A Great Deal Of Waffle About Werewolves in History

I’ve been nose deep into werewolves lately, Gentle Reader.

Yes, pun intended.

First there was releasing The Sumage Solution, then there was writing How to Marry a Werewolf (In 10 Easy Steps) and now there’s the arrival of Romancing the Werewolf.

In the process of all of this writing about werewolves, I came across some interesting articles, ballads, poems, and songs concerning historical Britain’s relationship to the wolf.

I thought you too might find them intriguing.

“Cambria’s proud Kings (tho’ with reluctance) paid
Their tributary wolves; head after head,
In full account, till the woods yield no more,
And all the rav’nous race extinct is a lost.”

~ Somerville’s Chase from James Harking’s British Animals Extinct Within Historic Times published in 1880.

“Thrice race famous Saxon king, on whom Time ne’er shall prey.
O Edgar! who compell’dst our Ludwall hence to pay
Three hundred Wolves a year for tribute unto thee;
And for that tribute paid, as famous may’st thou be,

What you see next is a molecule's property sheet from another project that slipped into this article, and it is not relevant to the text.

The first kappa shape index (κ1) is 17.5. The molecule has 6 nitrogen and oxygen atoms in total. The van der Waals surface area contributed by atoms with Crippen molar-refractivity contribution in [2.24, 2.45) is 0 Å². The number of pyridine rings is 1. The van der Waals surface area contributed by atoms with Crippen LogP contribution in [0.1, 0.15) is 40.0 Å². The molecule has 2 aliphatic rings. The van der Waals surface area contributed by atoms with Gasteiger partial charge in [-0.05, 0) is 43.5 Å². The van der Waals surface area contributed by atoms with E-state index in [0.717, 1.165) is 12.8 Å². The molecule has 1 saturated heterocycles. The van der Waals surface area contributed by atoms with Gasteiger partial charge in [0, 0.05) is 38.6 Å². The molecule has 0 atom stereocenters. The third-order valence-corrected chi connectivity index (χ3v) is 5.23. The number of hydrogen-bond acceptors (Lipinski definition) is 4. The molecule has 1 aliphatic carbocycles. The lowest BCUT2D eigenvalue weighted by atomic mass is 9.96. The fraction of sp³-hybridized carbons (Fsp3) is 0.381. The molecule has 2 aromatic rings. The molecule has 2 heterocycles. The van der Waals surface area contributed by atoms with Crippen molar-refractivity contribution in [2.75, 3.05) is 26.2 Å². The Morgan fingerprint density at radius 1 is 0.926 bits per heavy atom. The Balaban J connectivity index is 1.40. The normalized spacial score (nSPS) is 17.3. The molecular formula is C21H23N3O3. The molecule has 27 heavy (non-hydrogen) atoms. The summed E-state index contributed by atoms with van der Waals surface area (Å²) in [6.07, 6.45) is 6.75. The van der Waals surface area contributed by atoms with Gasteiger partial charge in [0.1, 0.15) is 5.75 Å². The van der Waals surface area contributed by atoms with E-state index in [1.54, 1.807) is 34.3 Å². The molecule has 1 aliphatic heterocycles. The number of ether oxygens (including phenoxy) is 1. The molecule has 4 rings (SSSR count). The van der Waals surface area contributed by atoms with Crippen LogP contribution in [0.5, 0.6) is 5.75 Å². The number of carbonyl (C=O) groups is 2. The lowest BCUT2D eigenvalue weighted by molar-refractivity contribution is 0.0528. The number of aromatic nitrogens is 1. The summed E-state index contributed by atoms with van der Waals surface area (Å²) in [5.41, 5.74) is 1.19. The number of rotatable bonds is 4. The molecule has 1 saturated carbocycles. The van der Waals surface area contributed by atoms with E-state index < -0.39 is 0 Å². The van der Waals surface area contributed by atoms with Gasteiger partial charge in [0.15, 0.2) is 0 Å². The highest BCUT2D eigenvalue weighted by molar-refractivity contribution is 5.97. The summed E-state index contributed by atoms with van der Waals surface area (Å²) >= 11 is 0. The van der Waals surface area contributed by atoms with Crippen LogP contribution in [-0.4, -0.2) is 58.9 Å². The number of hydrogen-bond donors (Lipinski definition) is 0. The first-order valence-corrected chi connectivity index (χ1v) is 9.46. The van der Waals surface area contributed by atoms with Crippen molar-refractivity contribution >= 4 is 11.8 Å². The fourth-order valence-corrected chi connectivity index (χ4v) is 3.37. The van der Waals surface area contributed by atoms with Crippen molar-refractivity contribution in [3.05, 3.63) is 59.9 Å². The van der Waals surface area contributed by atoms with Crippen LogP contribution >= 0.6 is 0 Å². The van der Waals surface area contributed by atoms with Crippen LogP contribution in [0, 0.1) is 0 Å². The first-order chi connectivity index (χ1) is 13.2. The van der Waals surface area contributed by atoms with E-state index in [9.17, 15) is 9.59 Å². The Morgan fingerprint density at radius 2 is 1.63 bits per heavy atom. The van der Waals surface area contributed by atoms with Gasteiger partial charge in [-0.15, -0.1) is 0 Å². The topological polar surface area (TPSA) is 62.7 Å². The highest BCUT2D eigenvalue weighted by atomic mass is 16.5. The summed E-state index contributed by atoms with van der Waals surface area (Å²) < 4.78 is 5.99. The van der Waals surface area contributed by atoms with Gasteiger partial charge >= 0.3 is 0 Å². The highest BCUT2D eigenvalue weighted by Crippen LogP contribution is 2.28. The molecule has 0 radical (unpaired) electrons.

O conquer’d British king, by whom was first destroy’d
The multitude of Wolves that long this land annoy’d.”

~ Drayton’s Polyolbion (Song ix) from James Harking’s British Animals Extinct Within Historic Times published in 1880.

“I see the ridge of hinds, the steep of the sloping glen
The wood of cuckoos at its foot,
The blue height of a thousand pines,
Of wolves, and roes, and elks.”

~ Translated from the Gaelic, The Aged Bard’s Wish from James Harking’s British Animals Extinct Within Historic Times published in 1880.

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{Coop de Book: Gail’s monthly read along for October is Dealing with Dragons by Patricia C. Wrede.}


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